Specialist species fare more poorly than generalists
Tropical forests boast high levels of biodiversity. But often, even if they contain large numbers of species, the numbers of individuals of those species can be quite small. Restricted geographic ranges, high habitat specificity, and small local population sizes all contribute to the natural rarity of many tree species. Anthropogenic activities such as selective logging can compound this rarity by modifying habitats and altering the competitive balance among tree species. National parks are created in part to mitigate human disturbances and restore ecosystems to their previous, more natural states.
According to a study published in mongabay.com’s open access journal, Tropical Conservation Science, previous logging in the forests of Vietnam’s Xuan Son National Park put rare tree species at risk by lowering the tree density, tree size, canopy cover, tree species diversity, and tree regeneration compared to un-logged forests.
The areas and species included in the study: (a) montane limestone forest, (b) un-logged forest, (c) logged forest, (d) a
regenerating individual of E. tonkinense, (e) a regenerating individual of P. chinensis, (f) two regenerating individuals of C.
javanicum. Photos by The Long Ngo.
To study how rare tree species in the limestone forest of Xuan Son National Park in northern Vietnam fare after logging, the scientists selected five easily identifiable tree species of high conservation concern to focus on. Diameter at breast height, height, species identity, amount of tree canopy opening, and tree density were recorded in 20 random sampling plots within both the previously logged and un-logged areas. In addition, they measured soil and topographic factors that also affect tree growth, such as slope, aspect, elevation, and soil depth.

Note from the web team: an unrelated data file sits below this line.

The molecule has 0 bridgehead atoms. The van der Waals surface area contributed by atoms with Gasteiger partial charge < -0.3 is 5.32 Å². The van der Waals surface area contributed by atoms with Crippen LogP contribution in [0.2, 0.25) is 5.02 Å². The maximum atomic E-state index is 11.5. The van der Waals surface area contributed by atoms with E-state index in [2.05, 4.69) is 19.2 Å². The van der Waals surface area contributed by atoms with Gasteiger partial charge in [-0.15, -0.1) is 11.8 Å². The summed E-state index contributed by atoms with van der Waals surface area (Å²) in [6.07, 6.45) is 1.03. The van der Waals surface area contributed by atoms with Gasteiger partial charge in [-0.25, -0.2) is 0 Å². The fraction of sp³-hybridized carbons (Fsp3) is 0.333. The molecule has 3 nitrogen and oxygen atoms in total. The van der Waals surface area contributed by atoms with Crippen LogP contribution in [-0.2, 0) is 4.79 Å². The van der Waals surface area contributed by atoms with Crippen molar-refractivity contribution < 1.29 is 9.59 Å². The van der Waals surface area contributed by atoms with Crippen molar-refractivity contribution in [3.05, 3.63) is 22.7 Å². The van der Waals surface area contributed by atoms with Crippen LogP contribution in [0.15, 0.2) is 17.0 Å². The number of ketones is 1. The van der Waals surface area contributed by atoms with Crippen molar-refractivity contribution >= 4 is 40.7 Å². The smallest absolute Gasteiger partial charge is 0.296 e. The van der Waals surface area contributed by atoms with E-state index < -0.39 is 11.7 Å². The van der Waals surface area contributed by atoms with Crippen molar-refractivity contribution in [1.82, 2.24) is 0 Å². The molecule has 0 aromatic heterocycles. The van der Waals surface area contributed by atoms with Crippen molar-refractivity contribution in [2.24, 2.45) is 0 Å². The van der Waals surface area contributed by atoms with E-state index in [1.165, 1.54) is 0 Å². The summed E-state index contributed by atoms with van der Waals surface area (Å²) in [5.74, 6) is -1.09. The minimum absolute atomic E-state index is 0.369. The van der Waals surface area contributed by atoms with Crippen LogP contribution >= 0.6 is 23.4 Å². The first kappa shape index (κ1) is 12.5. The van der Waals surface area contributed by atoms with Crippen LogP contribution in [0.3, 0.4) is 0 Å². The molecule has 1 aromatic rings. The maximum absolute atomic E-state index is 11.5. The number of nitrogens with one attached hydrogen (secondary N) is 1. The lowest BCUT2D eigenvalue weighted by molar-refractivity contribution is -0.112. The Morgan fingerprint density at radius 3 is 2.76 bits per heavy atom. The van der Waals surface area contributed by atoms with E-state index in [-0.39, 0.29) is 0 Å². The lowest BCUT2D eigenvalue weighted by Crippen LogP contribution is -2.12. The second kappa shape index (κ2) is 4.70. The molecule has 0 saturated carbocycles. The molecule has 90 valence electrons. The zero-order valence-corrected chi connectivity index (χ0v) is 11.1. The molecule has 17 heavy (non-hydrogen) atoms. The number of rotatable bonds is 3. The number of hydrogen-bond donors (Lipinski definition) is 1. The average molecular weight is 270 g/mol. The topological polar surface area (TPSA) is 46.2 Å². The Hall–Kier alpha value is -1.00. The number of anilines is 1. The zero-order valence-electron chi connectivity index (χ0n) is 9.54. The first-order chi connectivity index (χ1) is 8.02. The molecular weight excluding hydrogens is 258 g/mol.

Three of the rare tree species studied (Excentrodendron tonkinense, Cukrasia tabularis, and Garcinia fagraeoides) are specialists for the limestone hills, and require very specific conditions to grow. The other two species (Parashorea chinensis and Melientha suavis) were generalists in that they did not show any specific trends based on the ecological variables studied, and were more widely dispersed throughout the forests.
The researchers found that while the more specialized rare tree species were showing signs of regeneration in previously logged areas, the rate of their regeneration was much slower than in unlogged forests. The generalist tree species showed faster regeneration in both logged and unlogged forests than did the specialists, although they were still slower to regenerate in logged forests compared to unlogged.
The study attributes this discrepancy in growth rate to a number of possible factors. First, the specialist species prefer to grow in rocky places, which there were more of in the unlogged forest plots. Second, the seeds of many tree species are dispersed by animals, which logging activities tend to displace. Third, the researchers hypothesize that loggers may have selectively targeted larger, seed-bearing trees, thus limiting the abundance of the next generation.
Xuan Son National Park only became a nature reserve in 1986. Illegal logging occurred in the area until 2002, when more strict conservational measures were taken and the area was declared a National Park. While the land was formerly logged and, as a result, is still recovering, the paper does suggest that the area will continue to improve as long as it keeps its national park designation.
In their study, the researchers highlight the importance of rare species to ecosystems, and stress the need for their protection in Xuan Son and other at-risk forests.
- Ngo, T. L. and Hölscher, D. 2014. The fate of five rare tree species after logging in a tropical limestone forest (Xuan Son National Park, northern Vietnam). Tropical Conservation Science Vol.7 (2): 326-341.
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